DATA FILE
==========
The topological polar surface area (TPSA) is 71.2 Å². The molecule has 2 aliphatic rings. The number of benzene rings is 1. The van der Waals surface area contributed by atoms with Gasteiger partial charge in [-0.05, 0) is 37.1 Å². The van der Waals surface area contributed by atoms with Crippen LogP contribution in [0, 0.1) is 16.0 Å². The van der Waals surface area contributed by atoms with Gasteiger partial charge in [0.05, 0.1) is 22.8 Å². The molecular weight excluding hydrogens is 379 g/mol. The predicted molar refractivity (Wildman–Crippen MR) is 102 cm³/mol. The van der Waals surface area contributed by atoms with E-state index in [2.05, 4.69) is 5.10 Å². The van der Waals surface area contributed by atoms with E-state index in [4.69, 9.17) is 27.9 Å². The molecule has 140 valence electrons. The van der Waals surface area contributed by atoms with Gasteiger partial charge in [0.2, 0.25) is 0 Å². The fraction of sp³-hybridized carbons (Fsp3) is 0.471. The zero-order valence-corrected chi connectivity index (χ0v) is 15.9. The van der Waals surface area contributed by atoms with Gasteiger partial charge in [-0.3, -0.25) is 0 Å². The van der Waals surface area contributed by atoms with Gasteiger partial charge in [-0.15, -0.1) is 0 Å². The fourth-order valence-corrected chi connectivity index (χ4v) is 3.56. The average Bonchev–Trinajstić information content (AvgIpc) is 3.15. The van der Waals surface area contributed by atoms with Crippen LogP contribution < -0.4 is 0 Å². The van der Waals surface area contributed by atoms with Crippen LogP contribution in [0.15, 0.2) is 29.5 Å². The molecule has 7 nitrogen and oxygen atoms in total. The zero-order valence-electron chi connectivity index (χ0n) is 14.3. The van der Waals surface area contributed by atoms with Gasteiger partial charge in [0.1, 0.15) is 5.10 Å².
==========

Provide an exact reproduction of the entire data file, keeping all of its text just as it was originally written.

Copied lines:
The topological polar surface area (TPSA) is 71.2 Å². The molecule has 2 aliphatic rings. The number of benzene rings is 1. The van der Waals surface area contributed by atoms with Gasteiger partial charge in [-0.05, 0) is 37.1 Å². The van der Waals surface area contributed by atoms with Crippen LogP contribution in [0, 0.1) is 16.0 Å². The van der Waals surface area contributed by atoms with Gasteiger partial charge in [0.05, 0.1) is 22.8 Å². The molecular weight excluding hydrogens is 379 g/mol. The predicted molar refractivity (Wildman–Crippen MR) is 102 cm³/mol. The van der Waals surface area contributed by atoms with E-state index in [2.05, 4.69) is 5.10 Å². The van der Waals surface area contributed by atoms with E-state index in [4.69, 9.17) is 27.9 Å². The molecule has 140 valence electrons. The van der Waals surface area contributed by atoms with Gasteiger partial charge in [0.2, 0.25) is 0 Å². The fraction of sp³-hybridized carbons (Fsp3) is 0.471. The zero-order valence-corrected chi connectivity index (χ0v) is 15.9. The van der Waals surface area contributed by atoms with Gasteiger partial charge in [-0.3, -0.25) is 0 Å². The van der Waals surface area contributed by atoms with Gasteiger partial charge in [-0.15, -0.1) is 0 Å². The fourth-order valence-corrected chi connectivity index (χ4v) is 3.56. The average Bonchev–Trinajstić information content (AvgIpc) is 3.15. The van der Waals surface area contributed by atoms with Crippen LogP contribution < -0.4 is 0 Å². The van der Waals surface area contributed by atoms with Crippen LogP contribution in [0.15, 0.2) is 29.5 Å². The molecule has 7 nitrogen and oxygen atoms in total. The zero-order valence-electron chi connectivity index (χ0n) is 14.3. The van der Waals surface area contributed by atoms with Gasteiger partial charge in [0.1, 0.15) is 5.10 Å².